Legislative actions affecting Great Falls budget

Legislative actions during the last session are expected to impact the Great Falls budget, staffing and processes.

Gas Tax and Infrastructure Funding

One of those changes involves the increased gas tax with a graduated 6 cent increase by fiscal year 2023. The increase was originally an 8 percent increase, and the difference is being made up by an increased tax for luxury cars and RVs to fund the Montana Highway Patrol and increased annual vehicle registration fee of $5, according to the Montana League of Cities and Towns.

Of the annual proceeds from the gas tax, 35 percent or $9.8 million, whichever is greater, is allocated to the Montana Department of Transportation. The remainder, projected to be $21 million by fiscal year 2021, goes to local governments.

Great Falls was previously getting about $1 million of gas tax funds that were allocated to the city for use in any needed transportation projects.

The increased gas tax is expected to double the amount of funds available to the city, but the process to access the funds is changing.

Now, the City Commission will have to adopt a resolution documenting the required 5 percent in local matching funds and provide a description of the project to MDT and when the project is completed, the city must submit an annual report to MDT with final project costs, according to MLCT.

Jim Rearden, city public works director, said the change is good since it will give the city more funding opportunities for transportation projects, but the process will be more cumbersome.

Entitlement Share Payments to Local Governments

Another bill, HB 565, is cutting the city’s entitlement share payment by $187,352 for this fiscal year.

For strictly comparison purposes, the cost of adding a new firefighter position is an estimated $68,000 and the cost of adding a police officer is an estimated $73,000. The cost to replace portable radios for the fire department is $100,000.

The bill is implementing one of Gov. Steve Bullock’s budget goals, according to the Montana League of Cities and Towns and will reduce the local government entitlement share growth for non-property tax related reimbursements to 0.5 percent in fiscal year 2018 and 1.87 percent in fiscal year 2019.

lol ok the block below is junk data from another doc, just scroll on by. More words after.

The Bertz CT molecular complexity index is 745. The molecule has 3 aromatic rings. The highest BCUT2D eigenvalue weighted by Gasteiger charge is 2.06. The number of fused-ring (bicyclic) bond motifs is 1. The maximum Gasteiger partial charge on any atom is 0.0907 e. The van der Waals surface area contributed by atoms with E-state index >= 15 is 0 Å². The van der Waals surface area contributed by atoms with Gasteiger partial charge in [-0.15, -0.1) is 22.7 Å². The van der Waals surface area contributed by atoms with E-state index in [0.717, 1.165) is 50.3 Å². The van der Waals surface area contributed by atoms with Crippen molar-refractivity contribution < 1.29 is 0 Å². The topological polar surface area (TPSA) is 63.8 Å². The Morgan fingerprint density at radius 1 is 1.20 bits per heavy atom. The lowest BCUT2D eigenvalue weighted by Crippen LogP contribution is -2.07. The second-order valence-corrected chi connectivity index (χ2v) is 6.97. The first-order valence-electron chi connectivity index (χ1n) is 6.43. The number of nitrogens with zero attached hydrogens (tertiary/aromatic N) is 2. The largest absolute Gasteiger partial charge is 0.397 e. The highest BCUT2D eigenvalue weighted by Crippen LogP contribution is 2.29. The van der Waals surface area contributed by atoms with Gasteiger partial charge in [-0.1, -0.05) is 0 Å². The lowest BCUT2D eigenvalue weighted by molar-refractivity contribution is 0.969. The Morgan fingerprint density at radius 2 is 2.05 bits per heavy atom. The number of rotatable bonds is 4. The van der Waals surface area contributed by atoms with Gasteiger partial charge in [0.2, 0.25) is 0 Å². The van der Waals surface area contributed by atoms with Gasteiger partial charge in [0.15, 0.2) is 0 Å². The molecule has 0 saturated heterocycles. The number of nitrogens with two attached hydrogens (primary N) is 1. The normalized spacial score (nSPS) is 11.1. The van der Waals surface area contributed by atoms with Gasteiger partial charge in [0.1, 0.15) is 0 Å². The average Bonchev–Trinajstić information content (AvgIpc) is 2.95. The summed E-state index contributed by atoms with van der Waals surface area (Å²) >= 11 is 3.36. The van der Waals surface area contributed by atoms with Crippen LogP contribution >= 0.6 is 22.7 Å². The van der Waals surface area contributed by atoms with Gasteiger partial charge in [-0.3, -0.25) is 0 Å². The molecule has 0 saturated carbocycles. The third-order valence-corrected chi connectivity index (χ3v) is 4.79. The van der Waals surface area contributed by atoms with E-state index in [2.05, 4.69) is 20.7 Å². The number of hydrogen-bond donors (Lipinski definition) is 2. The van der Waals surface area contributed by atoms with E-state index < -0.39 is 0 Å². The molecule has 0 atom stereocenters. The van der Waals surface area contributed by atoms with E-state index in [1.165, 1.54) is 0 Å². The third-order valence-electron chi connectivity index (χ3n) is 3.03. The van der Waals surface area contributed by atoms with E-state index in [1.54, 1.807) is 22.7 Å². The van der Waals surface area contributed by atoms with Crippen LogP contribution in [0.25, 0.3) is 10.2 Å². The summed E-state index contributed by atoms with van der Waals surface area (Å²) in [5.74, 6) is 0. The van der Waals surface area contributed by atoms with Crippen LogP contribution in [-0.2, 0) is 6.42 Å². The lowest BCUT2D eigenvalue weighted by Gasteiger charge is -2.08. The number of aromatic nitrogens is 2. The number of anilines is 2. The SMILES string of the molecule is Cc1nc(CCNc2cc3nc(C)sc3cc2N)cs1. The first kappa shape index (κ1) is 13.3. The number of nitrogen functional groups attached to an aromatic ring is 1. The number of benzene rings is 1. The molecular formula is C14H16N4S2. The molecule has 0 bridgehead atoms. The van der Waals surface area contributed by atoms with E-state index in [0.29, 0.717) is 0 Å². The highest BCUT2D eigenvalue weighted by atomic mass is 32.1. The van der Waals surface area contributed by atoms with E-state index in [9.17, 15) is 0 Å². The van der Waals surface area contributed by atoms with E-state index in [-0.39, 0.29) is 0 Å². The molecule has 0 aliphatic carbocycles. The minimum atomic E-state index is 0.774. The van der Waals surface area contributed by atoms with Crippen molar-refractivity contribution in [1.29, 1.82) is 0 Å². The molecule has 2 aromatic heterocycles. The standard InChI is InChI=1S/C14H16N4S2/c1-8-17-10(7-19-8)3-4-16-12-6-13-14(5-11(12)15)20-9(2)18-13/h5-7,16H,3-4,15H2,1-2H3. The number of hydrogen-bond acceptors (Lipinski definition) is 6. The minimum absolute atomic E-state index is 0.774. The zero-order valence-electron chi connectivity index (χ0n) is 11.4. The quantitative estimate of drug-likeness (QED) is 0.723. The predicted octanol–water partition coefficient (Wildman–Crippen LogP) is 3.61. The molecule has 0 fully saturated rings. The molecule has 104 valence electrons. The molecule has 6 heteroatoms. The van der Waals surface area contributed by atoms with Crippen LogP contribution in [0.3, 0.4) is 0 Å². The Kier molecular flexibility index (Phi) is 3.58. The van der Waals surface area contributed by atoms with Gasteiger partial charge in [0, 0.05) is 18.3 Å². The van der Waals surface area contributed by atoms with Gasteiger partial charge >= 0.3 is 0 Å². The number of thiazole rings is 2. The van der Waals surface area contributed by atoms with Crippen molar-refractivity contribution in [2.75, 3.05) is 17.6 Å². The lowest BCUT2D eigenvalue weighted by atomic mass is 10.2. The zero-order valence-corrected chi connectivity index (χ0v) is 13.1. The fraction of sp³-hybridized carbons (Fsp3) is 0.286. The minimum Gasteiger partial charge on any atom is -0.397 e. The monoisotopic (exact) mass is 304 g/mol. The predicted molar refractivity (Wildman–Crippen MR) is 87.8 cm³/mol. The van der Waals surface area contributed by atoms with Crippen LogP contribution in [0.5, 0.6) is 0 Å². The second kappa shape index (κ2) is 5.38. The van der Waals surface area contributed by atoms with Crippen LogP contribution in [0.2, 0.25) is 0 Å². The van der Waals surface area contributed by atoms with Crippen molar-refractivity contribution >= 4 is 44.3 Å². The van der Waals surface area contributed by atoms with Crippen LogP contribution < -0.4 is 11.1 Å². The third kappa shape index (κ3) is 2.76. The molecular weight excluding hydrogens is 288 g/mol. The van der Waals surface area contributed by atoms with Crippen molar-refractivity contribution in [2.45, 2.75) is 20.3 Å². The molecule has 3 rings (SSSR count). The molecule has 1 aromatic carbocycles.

According to the League, the bill will cause cities to lose and estimated $2.3 million in the upcoming fiscal year and $3.6 million the following year.

The bill was amended to make those growth reductions a one time event so they won’t reduce future growth by adjusting the base for future growth calculations, according to the League.

The fiscal note attached to the bill in April stated that the bill revises the formula for entitlement share payments to local governments by creating a separate growth rate for business equipment reimbursements for tax law changes that reduced taxable value.

Legislative actions in 2011 and 2013 reduced the business equipment and reimbursed local governments for those cuts with additional entitlement share payments to prevent local mill shifts.

A 2009 policy brief from the Montana Budget and Policy Center stated that between 1994 and 2007, the tax rate on business equipment fell more than 50 percent from 2.98 percent to 1.45 percent. During the same time, according to the policy brief, residential homeowners saw an increase in the share of property taxes they pay to fund state and local governments from 38 percent to 49 percent.

A 2014 fact sheet from the Montana Department of Revenue stated that businesses with a statewide aggregate market value of $100,000 or less worth of business equipment are exempt from paying taxes on and reporting that equipment. Before the SB 96 in 2013, only businesses with less than $20,000 in equipment were exempt.

Businesses that have equipment with a statewide aggregate market value between $100,000 and $6 million in equipment pay a tax rate of 1.5 percent on that equipment, down from 2 percent, according to the fact sheet. At $6 million, the tax rate increases to 3 percent.

According to the DOR fact sheet, that tax reduction equated to $11 million in savings for Montana businesses.

According to the state’s fiscal note, the fiscal year 2017 entitlement share payment was $54.252 million to county governments, $70.167 to municipal governments and $6.394 to consolidated governments.

The reduction will only apply to the next two fiscal years, under HB 565, and in fiscal year 2020, which begins July 1, 2019, the statutory growth rates are restored to 3 percent for counties; 3.25 percent for consolidated governments; and 3.5 percent for municipalities, according to the League.